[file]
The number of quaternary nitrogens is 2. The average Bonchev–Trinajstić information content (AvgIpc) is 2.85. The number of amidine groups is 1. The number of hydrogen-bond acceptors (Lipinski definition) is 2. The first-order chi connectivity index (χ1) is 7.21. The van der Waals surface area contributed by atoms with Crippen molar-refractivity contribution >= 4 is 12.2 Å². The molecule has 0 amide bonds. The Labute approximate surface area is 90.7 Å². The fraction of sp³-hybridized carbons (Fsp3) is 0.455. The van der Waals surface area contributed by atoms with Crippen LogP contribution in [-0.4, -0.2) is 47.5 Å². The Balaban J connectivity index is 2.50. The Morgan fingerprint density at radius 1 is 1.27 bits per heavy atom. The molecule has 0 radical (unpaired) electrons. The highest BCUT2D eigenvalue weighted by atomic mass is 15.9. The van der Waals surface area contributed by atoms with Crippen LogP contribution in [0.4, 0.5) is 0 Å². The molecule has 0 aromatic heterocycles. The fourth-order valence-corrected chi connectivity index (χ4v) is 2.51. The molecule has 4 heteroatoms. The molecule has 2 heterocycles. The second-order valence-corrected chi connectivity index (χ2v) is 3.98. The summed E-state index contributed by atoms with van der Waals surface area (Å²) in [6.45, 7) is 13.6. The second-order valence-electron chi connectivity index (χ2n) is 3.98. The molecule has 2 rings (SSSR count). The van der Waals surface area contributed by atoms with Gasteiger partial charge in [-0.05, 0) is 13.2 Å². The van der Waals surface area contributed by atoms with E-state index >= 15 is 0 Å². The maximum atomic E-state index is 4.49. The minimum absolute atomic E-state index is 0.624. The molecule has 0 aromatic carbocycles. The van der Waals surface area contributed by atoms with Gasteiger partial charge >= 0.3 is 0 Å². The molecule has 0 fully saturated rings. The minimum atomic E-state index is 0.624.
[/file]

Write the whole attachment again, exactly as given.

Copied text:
The number of quaternary nitrogens is 2. The average Bonchev–Trinajstić information content (AvgIpc) is 2.85. The number of amidine groups is 1. The number of hydrogen-bond acceptors (Lipinski definition) is 2. The first-order chi connectivity index (χ1) is 7.21. The van der Waals surface area contributed by atoms with Crippen molar-refractivity contribution >= 4 is 12.2 Å². The molecule has 0 amide bonds. The Labute approximate surface area is 90.7 Å². The fraction of sp³-hybridized carbons (Fsp3) is 0.455. The van der Waals surface area contributed by atoms with Crippen LogP contribution in [-0.4, -0.2) is 47.5 Å². The Balaban J connectivity index is 2.50. The Morgan fingerprint density at radius 1 is 1.27 bits per heavy atom. The molecule has 0 radical (unpaired) electrons. The highest BCUT2D eigenvalue weighted by atomic mass is 15.9. The van der Waals surface area contributed by atoms with Crippen LogP contribution in [0.4, 0.5) is 0 Å². The molecule has 0 aromatic heterocycles. The fourth-order valence-corrected chi connectivity index (χ4v) is 2.51. The molecule has 4 heteroatoms. The molecule has 2 heterocycles. The second-order valence-corrected chi connectivity index (χ2v) is 3.98. The summed E-state index contributed by atoms with van der Waals surface area (Å²) in [6.45, 7) is 13.6. The second-order valence-electron chi connectivity index (χ2n) is 3.98. The molecule has 2 rings (SSSR count). The van der Waals surface area contributed by atoms with Gasteiger partial charge in [-0.05, 0) is 13.2 Å². The van der Waals surface area contributed by atoms with E-state index >= 15 is 0 Å². The maximum atomic E-state index is 4.49. The minimum absolute atomic E-state index is 0.624. The molecule has 0 aromatic carbocycles. The van der Waals surface area contributed by atoms with Gasteiger partial charge >= 0.3 is 0 Å². The molecule has 0 fully saturated rings. The minimum atomic E-state index is 0.624.